Tech

An Inside Job: Use Indoor Construction Cameras to Monitor Workflow and Safety

Indoor construction cameras can give project managers the ability to remotely monitor interior construction on multiple jobsites. They can provide the immediate benefit of helping managers discover chokepoints in the workflow and where improvements can be made in safety and security. 
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How Technology-enabled Collaboration Will Streamline Engineering Economics

Fueled by the adoption of the cloud and new advancements in information management, machine learning and big data, fabricators and manufacturers will become more agile, gaining more control and predictability of their supply chain.
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Construction’s Cybersecurity Challenge

In today’s evolving information technology world, addressing security risks can be critical to sustaining a strong brand in the industry. Businesses must take the steps necessary to protect their information and avoid damaging interruption of operations or, worse, becoming the next headline. 
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Balfour Beatty: Construction Sites Will Be Human-free by 2050

Robots are already in use on the jobsite, filling roles from overhead photography and surveying to worker and equipment tracking, and even site access and security. Technology on the horizon includes teams of remotely controlled machines that can work together efficiently. 
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Leverage Valuable Data to Build Better, Faster and Leaner

The real value of data is making it work. Contractors can amass a mountain of usable information, but valuable insight is lost without a system in place to turn that data into action. The great news is the construction industry now has the tools to mine the data that help contractors build smarter. 
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Four Tips to Make Sure Drones Don’t Leave You High and Dry

A decent amount of red tape comes with the adoption of drones in the workplace, so here is what construction owners and contractors can do to avoid putting their companies and crews at risk.
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The Power of Prefabrication to Generate Efficiencies and Cost Savings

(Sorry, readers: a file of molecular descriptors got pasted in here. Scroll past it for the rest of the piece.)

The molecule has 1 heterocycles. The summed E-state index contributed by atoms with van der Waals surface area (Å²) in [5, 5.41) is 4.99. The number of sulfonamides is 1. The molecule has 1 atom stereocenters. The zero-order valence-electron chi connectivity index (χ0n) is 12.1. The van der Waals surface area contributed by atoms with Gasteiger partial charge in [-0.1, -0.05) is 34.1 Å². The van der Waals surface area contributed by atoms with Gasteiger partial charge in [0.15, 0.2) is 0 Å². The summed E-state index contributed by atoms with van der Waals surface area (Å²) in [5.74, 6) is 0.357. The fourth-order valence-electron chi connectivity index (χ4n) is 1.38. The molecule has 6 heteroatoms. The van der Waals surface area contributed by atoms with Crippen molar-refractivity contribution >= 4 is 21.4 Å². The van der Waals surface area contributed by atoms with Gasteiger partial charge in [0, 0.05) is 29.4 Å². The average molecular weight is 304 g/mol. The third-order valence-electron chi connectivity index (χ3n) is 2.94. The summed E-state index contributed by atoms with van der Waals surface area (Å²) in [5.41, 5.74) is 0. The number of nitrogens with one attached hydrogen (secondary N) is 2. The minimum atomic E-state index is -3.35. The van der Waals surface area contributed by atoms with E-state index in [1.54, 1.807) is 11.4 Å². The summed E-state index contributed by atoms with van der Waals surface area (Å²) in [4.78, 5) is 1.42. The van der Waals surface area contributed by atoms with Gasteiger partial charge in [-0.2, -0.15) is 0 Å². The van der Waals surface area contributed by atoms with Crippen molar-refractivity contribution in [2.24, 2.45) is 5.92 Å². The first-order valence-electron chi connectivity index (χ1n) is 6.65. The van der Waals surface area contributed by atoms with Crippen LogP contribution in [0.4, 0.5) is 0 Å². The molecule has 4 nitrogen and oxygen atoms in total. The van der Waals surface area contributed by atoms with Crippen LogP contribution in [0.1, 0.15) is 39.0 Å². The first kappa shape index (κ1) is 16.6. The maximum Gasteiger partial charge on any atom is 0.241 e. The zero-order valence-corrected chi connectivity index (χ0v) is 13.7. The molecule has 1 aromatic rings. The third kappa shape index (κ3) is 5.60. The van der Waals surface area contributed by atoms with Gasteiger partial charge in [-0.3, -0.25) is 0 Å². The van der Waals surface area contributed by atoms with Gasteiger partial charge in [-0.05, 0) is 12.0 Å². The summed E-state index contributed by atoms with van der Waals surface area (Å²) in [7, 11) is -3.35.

Prefabrication no longer means “looks like all the others.” Today, the power of prefabrication exhibits how design technology and manufacturing can work together to improve the industry while still producing unique and visually appealing structures.
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Social Media Land Mines: Employer Responsibilities and Employee Rights

Social media law is a relatively new area for companies active in the construction industry, and the laws around this topic, much like the networks themselves, are evolving at a rapid pace. Legal counsel should be poised to help businesses efficiently develop a social media policy and be available to provide advice on content before it’s posted, should there be any concerns on the subject. 
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Study: BIM Use Picking Up Steam for Infrastructure Projects

The use of BIM for infrastructure projects is on the rise, with 52 percent of horizontal construction companies surveyed reporting that they used the technology on more than half of their projects, according to a SmartMarket report from Dodge Data & Analytics.
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IoT Is the Next Frontier for Drone Data

AEC firms are building on what wearable device-loving fitness enthusiasts have known for years: that measurement increases effectiveness, whether it’s steps walked and hours slept or cubic yards of earth moved. The construction industry is perfectly positioned to take IoT one step further and combine it with drone data to track and optimize operations for complete visibility into everything happening on the jobsite. 

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How do you see technology disrupting the construction industry, for better or worse?

The Boston Consulting Group reported that full-scale digitalization in nonresidential construction will lead to annual global cost savings of up to $1.2 trillion in the engineering and construction phases. Think about the impact that kind of savings could have on our industry—one that has been plagued by low margins and high risk for far too long.
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Executive Insights